Raise monetary police rate to arrest inflation – Kanyama

Chibamba Kanyama



THE Bank of Zambia (BoZ) should revisit upwards the monetary policy rate in the next sitting to counter the rising inflation currently at 19.2 percent.

Without first arresting the high rate of inflation, the growth rate in 2021 will be as subdued as it was in 2020, warns Bridges Limited Managing Consultant, Chibamba Kanyama.

The rising inflation, if not checked, could destroy economic confidence.

Mr Kanyama explained that much as it would not be a favourable intervention to raise the monetary policy rate given that industry was just beginning to respond, the real problem affecting investment currently and in future was inflation.

He stressed that it was ideal to revisit upwards the monetary policy rate given the non-responsiveness of industry to several measures put in place in 2020.

The monetary policy rate stands at eight percent, the lowest since 2012.

“Aside from an effective monetary policy rate, I do not see inflation rate coming down before June 2021 when the new crop comes into the market.

“We also have additional fears of a new wave of Covid-19 that may once again have an impact on both imported and locally produced products,” Mr Kanyama said in response to a press query.

He observed that one of the problems Zambia was facing was to pump liquidity into the system mainly through the BoZ Covid-19 relief package without corresponding measures to counter the inflationary impact.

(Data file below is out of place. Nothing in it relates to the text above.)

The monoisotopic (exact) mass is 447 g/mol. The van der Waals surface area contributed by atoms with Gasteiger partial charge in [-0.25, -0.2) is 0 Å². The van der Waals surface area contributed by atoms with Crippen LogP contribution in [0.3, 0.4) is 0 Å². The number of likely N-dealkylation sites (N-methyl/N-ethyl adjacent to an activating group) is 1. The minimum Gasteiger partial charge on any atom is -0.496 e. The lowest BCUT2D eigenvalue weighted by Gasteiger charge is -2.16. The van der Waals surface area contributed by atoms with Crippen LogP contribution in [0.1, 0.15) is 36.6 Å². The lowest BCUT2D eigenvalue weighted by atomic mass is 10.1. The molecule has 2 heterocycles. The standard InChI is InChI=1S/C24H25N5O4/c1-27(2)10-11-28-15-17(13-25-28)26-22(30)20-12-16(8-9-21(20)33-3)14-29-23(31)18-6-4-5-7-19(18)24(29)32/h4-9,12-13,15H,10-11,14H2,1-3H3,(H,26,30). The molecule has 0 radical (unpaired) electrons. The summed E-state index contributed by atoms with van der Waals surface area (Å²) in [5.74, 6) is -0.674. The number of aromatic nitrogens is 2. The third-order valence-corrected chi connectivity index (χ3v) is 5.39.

The BoZ in April 2020 set up a K10 billion targeted medium-term refinancing facility aimed at cushioning the adverse effects of Covid-19 businesses for onward lending through commercial banks.

Mr Kanyama however said this had contributed to high inflation as the money being disbursed through the facility was not from circulating funds but most likely from created cash that had been pumped into the system.

He explained that other countries with similar relief packages pumped money into the system through support towards consumption and that the rise in demand was met with an immediate response from industry which increased output.

“If inflation indeed is about more money chasing after few goods, stimulus packages in industrialised countries rarely breed inflationary pressures because there is an immediate match between more money and increased industrial output.

“It is a little of a different story in Zambia where a stimulus package via support for demand redirects demand to imported products,” Mr Kanyama said.

He said the increased demand of imported products partially explained the current inflationary pressures as there was too much liquidity that had not been mitigated by other measures to counter inflation.

“What we did was actually the opposite; improve the liquidity position of the country and at the same time reduce the monetary policy rate to eight percent, which is also another way of improving liquidity,” Mr Kanyama said.


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